Third Circuit Upholds Decision Blocking Trump Administration’s Birth Control Rules

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Overview


A Third Circuit appeals panel upheld the lower court ruling in Commonwealth of Pennsylvania v. President United States of America et al. No. 17-3752. This ruling grants a nationwide preliminary injunction against the religious and moral exemptions for employers to the ACA’s birth control mandate, so employers may want to take a cautious approach toward limiting contraceptive coverage.

In Depth


A Third Circuit appeals panel upheld the lower court ruling in Commonwealth of Pennsylvania v. President United States of America et al. No. 17-3752, a ruling granting a nationwide preliminary injunction against the religious and moral exemptions for employers to the ACA’s birth control mandate. The decision was passed down in January by a Pennsylvania federal judge, and follows a sequence of similar appeals cases brought in the Ninth Circuit.

In an opinion written by Circuit Judge Patty Shwartz, the panel found that the plaintiffs had proved particularized injury—rejecting the Trump Administration’s argument that the states lacked standing. The panel found there was evidence in the record showing the exemptions would result in increased spending of state-funded services either from women who have lost coverage or states bearing the costs of unintended pregnancies. This holding goes farther than the recent Ninth Circuit decision in The Little Sisters of the Poor Jeanne Jugan Residence v. California, et al. No. 18-1192, which limited injunction to the select states that brought the litigation because there was not a sufficient showing of economic injury.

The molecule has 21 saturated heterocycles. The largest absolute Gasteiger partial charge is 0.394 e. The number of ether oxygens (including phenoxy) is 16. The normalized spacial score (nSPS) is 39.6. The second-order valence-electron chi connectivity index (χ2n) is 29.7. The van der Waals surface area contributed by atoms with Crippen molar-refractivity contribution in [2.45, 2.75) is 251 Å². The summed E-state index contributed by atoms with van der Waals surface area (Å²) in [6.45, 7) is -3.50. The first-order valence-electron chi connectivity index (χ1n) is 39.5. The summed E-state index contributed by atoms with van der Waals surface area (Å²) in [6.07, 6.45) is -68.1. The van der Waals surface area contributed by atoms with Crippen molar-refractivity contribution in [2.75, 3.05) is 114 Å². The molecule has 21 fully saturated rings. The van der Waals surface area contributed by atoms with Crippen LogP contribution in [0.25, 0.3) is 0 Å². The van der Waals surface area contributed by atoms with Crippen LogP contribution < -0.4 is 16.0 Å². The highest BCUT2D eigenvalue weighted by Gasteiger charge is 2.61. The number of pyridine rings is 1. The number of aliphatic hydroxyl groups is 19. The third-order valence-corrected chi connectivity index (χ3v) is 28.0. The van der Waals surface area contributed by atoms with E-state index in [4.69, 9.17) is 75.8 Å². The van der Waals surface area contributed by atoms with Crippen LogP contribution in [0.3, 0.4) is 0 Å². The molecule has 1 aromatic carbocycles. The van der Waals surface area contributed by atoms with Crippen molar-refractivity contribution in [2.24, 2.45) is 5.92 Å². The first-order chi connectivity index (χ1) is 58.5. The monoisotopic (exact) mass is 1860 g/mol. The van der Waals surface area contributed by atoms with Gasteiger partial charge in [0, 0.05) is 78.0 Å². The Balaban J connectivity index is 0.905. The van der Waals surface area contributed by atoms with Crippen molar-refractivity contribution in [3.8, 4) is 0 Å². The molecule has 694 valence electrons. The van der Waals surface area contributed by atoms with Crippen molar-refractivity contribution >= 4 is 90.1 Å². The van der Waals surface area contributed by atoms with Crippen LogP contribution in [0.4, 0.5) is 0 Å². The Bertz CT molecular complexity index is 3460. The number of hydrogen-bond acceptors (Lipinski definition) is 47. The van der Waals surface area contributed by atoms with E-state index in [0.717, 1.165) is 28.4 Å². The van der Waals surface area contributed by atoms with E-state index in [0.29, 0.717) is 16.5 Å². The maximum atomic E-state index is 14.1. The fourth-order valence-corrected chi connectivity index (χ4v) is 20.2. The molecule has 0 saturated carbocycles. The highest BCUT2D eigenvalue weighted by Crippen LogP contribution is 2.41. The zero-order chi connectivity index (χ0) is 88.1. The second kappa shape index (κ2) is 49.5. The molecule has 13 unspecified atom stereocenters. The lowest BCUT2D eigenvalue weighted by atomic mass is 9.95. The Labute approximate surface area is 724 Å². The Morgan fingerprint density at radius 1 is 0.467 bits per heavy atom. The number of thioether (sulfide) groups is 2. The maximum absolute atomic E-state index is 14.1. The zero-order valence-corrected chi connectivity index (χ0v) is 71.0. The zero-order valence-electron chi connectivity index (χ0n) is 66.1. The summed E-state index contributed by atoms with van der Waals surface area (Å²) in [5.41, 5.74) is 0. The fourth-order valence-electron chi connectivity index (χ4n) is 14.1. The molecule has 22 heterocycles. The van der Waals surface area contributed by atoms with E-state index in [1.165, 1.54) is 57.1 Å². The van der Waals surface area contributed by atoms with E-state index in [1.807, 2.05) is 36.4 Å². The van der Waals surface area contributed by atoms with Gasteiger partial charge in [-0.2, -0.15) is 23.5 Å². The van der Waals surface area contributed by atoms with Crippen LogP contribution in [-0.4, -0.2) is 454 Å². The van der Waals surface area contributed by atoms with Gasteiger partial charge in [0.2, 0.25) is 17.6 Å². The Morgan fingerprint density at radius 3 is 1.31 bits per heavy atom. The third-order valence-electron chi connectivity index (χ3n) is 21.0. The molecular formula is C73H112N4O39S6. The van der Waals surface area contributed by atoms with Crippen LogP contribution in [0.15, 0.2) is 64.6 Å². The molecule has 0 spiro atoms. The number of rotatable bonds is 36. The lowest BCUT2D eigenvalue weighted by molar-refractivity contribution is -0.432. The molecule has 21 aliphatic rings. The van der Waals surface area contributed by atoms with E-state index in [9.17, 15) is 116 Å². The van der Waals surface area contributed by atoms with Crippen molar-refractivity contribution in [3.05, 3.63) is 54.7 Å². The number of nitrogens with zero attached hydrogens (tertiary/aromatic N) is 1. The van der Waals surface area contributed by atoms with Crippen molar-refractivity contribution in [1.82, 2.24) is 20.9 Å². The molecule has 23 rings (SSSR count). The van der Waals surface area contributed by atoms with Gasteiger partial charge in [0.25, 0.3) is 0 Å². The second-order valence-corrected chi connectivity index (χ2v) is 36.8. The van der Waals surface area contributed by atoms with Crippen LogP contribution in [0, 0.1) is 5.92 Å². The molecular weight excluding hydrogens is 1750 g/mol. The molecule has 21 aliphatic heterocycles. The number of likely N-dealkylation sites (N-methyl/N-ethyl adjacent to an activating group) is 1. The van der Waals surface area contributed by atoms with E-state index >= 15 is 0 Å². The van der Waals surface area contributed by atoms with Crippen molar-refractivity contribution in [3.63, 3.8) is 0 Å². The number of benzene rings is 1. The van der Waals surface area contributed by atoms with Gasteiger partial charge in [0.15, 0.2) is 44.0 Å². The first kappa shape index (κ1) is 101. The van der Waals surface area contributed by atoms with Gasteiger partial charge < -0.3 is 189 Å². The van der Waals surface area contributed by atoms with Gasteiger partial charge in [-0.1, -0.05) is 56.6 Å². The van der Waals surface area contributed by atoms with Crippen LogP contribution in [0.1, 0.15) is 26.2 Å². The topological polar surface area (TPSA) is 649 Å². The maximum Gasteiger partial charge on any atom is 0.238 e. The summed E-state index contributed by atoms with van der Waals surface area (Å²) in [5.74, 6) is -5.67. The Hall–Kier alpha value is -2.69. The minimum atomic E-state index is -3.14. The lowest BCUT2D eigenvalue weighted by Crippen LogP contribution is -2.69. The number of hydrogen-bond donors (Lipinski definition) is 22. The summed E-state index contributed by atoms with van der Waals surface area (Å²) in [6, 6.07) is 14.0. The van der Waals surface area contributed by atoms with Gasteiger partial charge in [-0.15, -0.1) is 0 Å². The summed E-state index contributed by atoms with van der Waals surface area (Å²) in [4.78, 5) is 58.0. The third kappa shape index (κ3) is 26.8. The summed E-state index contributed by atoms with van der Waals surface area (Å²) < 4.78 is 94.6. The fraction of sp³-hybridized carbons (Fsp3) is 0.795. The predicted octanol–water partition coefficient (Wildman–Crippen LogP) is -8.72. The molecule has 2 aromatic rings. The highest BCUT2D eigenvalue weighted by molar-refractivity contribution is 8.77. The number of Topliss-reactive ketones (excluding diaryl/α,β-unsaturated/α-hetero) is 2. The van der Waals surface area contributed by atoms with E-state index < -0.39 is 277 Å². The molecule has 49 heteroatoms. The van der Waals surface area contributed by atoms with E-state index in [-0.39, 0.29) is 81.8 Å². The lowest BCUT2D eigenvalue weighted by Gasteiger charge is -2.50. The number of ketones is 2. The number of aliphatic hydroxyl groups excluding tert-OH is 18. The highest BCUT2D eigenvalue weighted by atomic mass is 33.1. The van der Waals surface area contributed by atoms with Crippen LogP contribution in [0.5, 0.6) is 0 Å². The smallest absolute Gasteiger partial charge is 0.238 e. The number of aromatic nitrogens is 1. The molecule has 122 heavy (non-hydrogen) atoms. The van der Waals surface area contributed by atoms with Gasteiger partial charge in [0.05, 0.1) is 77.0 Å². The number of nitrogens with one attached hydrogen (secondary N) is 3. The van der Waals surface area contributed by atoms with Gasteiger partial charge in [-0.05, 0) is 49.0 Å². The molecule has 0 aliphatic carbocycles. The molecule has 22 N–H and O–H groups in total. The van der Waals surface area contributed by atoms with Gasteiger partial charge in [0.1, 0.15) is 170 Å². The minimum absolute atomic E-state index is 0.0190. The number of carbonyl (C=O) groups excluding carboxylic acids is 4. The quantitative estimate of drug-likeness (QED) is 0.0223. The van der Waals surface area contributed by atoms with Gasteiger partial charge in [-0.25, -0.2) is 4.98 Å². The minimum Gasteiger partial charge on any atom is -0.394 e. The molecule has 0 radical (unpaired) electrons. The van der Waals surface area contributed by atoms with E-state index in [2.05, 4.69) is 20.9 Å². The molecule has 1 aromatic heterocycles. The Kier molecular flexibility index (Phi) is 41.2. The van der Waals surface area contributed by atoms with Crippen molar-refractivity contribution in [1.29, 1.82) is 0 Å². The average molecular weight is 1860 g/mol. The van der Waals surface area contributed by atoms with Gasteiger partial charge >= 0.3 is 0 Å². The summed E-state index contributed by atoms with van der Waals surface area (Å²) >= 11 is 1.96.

The appeals panel ruled it was necessary to halt the implementation of the rules until it has been decided whether or not the agencies responsible for the rules—the Departments of Health and Human Services, Treasury and Labor—followed the Administrative Procedure Act. The panel was not convinced by either argument presented: that there was good cause sufficient to avoid notice and comment or that the Religious Freedom Restoration Act required a religious exemption.

Whether any appeal to the Supreme Court is in progress has yet to be determined. Accordingly, employers may want to take a cautious approach toward limiting contraceptive coverage.

Teal Trujillo, a summer associate in our Chicago office, also contributed to this On the Subject.